If you had to do it all over again, what would you do differently?
Oh boy where do I start! There have been so many massive learnings throughout the years – and some I do believe I had to learn in person. I wouldn’t change things massively because I do believe everything happens for a reason, but I suppose these four things would be on the top of my mind as my best learnings:
· Have a signed contract with every talk/workshop/coaching client. That means everyone is clear on the Terms and Conditions, cancellation policy and payment terms. I did struggle with some of these things in the beginning so I would recommend newcomers to have this in place right from Day 1.
· Make anything you can automatic. For example, people can see all the details about my coaching packages on my website, and if they decide to buy they immediately pay, view and accept the T&Cs, and then get access to my calendar to book their first session in. This is all done with zero effort from me and it enables me to focus my energy on what truly matters: delivering the transformative coaching sessions.
· Learn to say no. Again and again. There are going to be so many tempting offers and so many people telling you what to do and how to do it. In the end, however, you know what you’d rather not do so don’t. It’s your business so you should run it how you want to run it. That way you will also clear your calendar to the things you actually want to say yes to.
Why is it so important to inspire young women in particular to follow their dreams?
I think it’s important to inspire everyone to follow their dreams! In today’s world it’s hard for us to go after what we want because we lose sight of our own dreams. We get strongly influenced by what we think the society tells us we should do, and also by the desire to please people. We don’t want to let our partners, family or friends down, and sometimes going after our dreams makes us feel that way. Which is bonkers!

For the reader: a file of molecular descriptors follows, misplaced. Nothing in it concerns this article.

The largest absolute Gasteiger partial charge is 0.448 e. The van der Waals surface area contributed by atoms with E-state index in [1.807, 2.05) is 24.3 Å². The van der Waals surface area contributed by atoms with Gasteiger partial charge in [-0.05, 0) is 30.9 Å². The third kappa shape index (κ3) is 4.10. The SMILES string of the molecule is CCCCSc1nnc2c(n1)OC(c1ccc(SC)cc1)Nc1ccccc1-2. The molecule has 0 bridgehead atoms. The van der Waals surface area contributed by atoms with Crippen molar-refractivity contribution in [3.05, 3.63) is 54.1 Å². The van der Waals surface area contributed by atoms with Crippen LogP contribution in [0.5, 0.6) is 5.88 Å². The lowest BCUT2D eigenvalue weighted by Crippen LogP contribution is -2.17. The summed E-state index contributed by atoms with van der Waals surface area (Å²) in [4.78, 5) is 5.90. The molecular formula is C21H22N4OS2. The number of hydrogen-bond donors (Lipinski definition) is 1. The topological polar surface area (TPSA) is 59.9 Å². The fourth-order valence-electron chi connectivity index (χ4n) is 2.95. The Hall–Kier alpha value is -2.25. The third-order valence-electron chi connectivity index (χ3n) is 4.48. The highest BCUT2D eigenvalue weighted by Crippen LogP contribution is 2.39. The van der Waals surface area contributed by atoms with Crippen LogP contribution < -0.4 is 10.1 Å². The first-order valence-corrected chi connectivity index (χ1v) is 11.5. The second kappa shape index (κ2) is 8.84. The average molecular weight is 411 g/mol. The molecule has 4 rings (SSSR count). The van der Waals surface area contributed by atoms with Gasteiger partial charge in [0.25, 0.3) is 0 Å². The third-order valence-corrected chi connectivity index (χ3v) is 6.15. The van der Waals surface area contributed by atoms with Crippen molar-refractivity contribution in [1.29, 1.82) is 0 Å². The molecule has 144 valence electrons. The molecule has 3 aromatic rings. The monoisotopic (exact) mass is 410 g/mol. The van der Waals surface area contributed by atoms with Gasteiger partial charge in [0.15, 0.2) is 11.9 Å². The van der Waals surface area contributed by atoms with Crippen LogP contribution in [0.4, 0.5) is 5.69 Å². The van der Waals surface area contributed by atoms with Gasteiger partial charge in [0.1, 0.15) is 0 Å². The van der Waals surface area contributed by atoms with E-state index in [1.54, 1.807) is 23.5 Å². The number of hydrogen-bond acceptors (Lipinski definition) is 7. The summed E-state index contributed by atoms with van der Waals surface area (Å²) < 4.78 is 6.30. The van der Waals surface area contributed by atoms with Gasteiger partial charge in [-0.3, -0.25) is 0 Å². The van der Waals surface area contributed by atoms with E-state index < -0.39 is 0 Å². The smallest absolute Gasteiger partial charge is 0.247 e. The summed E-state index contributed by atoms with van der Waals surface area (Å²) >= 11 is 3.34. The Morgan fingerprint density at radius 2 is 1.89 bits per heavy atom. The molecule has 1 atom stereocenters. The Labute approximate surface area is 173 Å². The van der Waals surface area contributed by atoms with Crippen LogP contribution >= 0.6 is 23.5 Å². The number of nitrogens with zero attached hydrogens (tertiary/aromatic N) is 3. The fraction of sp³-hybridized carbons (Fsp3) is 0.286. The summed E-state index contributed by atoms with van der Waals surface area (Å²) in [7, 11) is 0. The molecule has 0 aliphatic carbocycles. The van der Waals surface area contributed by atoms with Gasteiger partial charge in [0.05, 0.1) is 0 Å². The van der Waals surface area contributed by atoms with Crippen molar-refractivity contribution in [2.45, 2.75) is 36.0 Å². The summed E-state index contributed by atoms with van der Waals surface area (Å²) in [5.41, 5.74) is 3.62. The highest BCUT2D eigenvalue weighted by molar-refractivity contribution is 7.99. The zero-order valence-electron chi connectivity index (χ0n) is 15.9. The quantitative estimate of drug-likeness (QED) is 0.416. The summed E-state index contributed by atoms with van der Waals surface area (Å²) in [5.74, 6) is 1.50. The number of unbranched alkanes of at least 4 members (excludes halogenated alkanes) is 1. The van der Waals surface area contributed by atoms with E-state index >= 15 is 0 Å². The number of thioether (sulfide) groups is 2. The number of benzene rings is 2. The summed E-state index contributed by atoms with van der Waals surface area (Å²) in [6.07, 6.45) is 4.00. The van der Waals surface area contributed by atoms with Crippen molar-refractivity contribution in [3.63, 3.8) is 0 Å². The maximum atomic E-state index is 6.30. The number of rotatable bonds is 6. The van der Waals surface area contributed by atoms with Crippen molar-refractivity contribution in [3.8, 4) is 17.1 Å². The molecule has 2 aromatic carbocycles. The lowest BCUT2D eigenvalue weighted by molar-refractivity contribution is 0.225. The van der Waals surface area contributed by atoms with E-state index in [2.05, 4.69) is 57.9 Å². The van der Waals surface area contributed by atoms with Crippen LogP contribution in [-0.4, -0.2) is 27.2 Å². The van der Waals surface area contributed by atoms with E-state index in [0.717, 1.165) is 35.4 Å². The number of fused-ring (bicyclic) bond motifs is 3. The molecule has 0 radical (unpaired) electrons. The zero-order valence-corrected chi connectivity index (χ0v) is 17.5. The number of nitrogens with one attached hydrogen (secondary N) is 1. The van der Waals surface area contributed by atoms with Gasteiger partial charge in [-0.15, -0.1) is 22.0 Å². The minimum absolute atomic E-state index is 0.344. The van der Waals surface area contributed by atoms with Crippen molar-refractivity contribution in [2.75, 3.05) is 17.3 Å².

In the end your loved ones want you to be happy. They want you to go after your dreams, not theirs. Sometimes we just need to remind ourselves of that.
What advice would you give to somebody who wants to start a business in your industry?
It doesn’t matter what industry you’re in, take a step-by-step approach to starting a business. Rather than diving in head first into the deep end, take small steps forward in the shallow water. That way you keep your security net whilst also starting to explore this new idea you have. Then, once you’re sure you want it, and you want to make the switch, make a plan and stick to it.
Start by reading everything you can about the industry you’re curious about. Connect with people in it and invite them for coffee. Take weekend training courses in it. Go to industry events. Then, when you feel sure, commit to making the switch. For me, after doing introductory training days for both coaching and positive psychology, I signed on to do them fully. I did a six month coaching accreditation to gain the skills to coach and I did a 12-month full-time Masters of Science in Applied Positive Psychology. I also signed-up to an incredible online business school called B-School (by Marie Forleo), which really helped me to get my head around the business side of things.
What or who inspires you in business and why?
I’m most inspired by people who have worked hard to make their businesses succeed sustainably (rather than overnight success stories). Marie Forleo is definitely a big inspiration when it comes to the business side of things. On the other hand, I love Shawn Achor for his beautiful, positive energy and how he uses that to share his happiness message in the corporate world. After all, he is the one who inspired me to get into the field!
What is your favourite inspirational quote?
This is a quote I found somewhere online but it wasn’t attributed to anyone so not sure whose it is. But I love it so much I got it printed on my Oyster card holder so whenever I take the tube in London I’m reminded of it. Here it is:
“And every day, the world will drag you by the hand, yelling, “ This is important! And this is important! And this is important! You need to worry about this! And this! And this!” And each day, it’s up to you to yank your hand back, put it on your heart and say, “No. This is what’s important.”